Each morning I wait for the call.
Today I’m sent to The Marquis, New Cross.
At the shop, loudmouthed punters
mill and strut on the scuffed floor
scattered with crumpled dockets
flung in frustration.
I wait behind the teller’s screen.
At starter’s orders they surge,
jeer and gesture if they don’t make it
to the till before the off.
They tone down, turn to the tannoy,
as the commentary crackles to life.
Few have studied form or the long odds
of getting to the bottom line
of an accumulator.
Reality bites as their horses lose.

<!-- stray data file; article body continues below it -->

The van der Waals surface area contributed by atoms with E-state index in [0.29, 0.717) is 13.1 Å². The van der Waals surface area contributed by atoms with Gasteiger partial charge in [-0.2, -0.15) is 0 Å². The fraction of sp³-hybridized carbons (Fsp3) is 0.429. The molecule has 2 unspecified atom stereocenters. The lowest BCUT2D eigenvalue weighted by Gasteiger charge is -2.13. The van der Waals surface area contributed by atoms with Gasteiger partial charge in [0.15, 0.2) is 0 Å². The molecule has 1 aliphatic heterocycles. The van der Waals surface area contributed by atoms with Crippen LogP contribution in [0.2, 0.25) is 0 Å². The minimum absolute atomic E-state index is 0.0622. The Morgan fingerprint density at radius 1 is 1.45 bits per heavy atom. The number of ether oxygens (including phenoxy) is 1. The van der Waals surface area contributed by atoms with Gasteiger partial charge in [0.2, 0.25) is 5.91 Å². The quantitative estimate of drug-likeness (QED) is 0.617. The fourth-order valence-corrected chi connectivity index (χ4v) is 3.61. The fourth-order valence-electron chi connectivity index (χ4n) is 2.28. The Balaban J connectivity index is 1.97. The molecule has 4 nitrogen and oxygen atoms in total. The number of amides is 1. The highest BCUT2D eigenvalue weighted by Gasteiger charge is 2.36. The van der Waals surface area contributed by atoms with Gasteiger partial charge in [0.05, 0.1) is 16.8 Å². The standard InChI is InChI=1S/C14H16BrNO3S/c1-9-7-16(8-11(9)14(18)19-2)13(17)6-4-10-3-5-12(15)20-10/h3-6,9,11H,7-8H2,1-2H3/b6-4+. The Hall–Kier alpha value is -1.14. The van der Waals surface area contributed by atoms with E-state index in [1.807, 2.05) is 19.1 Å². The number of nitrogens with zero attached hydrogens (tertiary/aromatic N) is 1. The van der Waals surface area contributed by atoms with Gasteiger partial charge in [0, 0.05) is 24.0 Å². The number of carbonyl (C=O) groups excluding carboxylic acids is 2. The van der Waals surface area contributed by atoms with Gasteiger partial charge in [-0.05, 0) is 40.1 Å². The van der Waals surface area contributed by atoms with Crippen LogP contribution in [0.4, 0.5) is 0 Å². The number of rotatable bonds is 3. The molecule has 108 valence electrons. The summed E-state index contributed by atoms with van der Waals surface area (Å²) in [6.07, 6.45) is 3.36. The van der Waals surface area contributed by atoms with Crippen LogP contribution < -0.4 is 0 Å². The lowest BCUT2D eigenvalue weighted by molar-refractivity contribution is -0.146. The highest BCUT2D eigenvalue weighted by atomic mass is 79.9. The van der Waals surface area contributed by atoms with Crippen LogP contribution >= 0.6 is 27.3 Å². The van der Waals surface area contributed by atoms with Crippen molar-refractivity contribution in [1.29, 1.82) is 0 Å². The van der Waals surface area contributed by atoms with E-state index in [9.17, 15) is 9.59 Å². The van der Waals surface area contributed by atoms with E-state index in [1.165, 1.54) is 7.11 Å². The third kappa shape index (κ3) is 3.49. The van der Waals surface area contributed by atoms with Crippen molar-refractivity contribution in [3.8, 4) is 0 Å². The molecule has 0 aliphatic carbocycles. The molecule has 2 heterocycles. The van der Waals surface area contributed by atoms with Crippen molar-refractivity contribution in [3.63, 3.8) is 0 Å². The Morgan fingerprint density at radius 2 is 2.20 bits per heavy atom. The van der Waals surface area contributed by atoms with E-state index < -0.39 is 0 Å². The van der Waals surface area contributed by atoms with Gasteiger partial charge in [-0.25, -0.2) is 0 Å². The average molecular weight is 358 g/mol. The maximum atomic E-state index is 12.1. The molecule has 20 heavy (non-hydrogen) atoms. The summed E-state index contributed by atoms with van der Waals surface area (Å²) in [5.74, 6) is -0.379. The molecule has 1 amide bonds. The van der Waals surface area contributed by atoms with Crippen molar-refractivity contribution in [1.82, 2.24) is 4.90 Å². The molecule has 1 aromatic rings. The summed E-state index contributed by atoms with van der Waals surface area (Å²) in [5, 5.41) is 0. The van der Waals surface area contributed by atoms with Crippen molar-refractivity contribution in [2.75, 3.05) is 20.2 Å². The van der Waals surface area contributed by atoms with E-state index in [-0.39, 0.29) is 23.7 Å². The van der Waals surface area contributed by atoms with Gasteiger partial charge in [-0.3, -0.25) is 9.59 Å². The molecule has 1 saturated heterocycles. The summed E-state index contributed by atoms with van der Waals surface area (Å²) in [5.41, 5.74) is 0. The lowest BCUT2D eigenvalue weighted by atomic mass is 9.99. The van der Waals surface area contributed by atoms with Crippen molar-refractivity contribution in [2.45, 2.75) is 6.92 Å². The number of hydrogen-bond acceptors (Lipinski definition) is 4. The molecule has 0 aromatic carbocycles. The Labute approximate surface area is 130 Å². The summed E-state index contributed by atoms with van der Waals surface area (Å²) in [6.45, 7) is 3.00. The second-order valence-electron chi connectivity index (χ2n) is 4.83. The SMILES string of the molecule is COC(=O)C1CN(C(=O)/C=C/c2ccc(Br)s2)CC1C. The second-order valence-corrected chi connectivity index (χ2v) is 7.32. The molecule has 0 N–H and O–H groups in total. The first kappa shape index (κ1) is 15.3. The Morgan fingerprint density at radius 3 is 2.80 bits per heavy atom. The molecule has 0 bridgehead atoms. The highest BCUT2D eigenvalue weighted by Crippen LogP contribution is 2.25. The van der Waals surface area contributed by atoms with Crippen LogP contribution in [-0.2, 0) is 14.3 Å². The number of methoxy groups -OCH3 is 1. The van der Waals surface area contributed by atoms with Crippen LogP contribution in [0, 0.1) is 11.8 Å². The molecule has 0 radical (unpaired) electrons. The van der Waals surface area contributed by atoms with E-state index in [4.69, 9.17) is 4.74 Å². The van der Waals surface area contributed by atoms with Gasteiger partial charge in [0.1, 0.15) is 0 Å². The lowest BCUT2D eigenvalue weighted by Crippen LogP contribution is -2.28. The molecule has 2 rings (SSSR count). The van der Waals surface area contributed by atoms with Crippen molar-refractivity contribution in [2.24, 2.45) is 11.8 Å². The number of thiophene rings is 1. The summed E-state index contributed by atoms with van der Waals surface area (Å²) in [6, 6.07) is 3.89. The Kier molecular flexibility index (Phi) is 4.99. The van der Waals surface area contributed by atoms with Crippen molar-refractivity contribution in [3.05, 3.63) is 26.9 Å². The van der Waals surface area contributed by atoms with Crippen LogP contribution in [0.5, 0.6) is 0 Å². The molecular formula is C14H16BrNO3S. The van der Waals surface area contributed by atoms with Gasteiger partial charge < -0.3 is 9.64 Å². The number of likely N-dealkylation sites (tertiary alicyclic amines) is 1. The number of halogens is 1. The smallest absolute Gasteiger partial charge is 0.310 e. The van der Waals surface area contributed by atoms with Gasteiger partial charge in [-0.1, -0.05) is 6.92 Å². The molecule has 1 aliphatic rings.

By the last race the crowd is curdled,
congealing to anger.
Hands grope mine under the grille,
red faces move in close
to spit curses at the settler’s sums.
Pat, chalking up the odds on the board,
retreats behind the counter, dials 999,
as the mob gouges Formica, tears upholstery,
unanchors cemented stools.
The police lead us out the back.
Please, let tomorrow’s call
take me to Bellingham
and the pensioners’ party
of fifty pence flutters.
Ann Gibson spent her childhood in Dublin and now lives in North Yorkshire. She has published poetry in Acumen, Prole, Orbis and Ariadne’s Thread magazines as well as online in Lighten Up Online, Snakeskin, Pulsar and Ofi Press. She has an MA in Literature Studies from York St John University.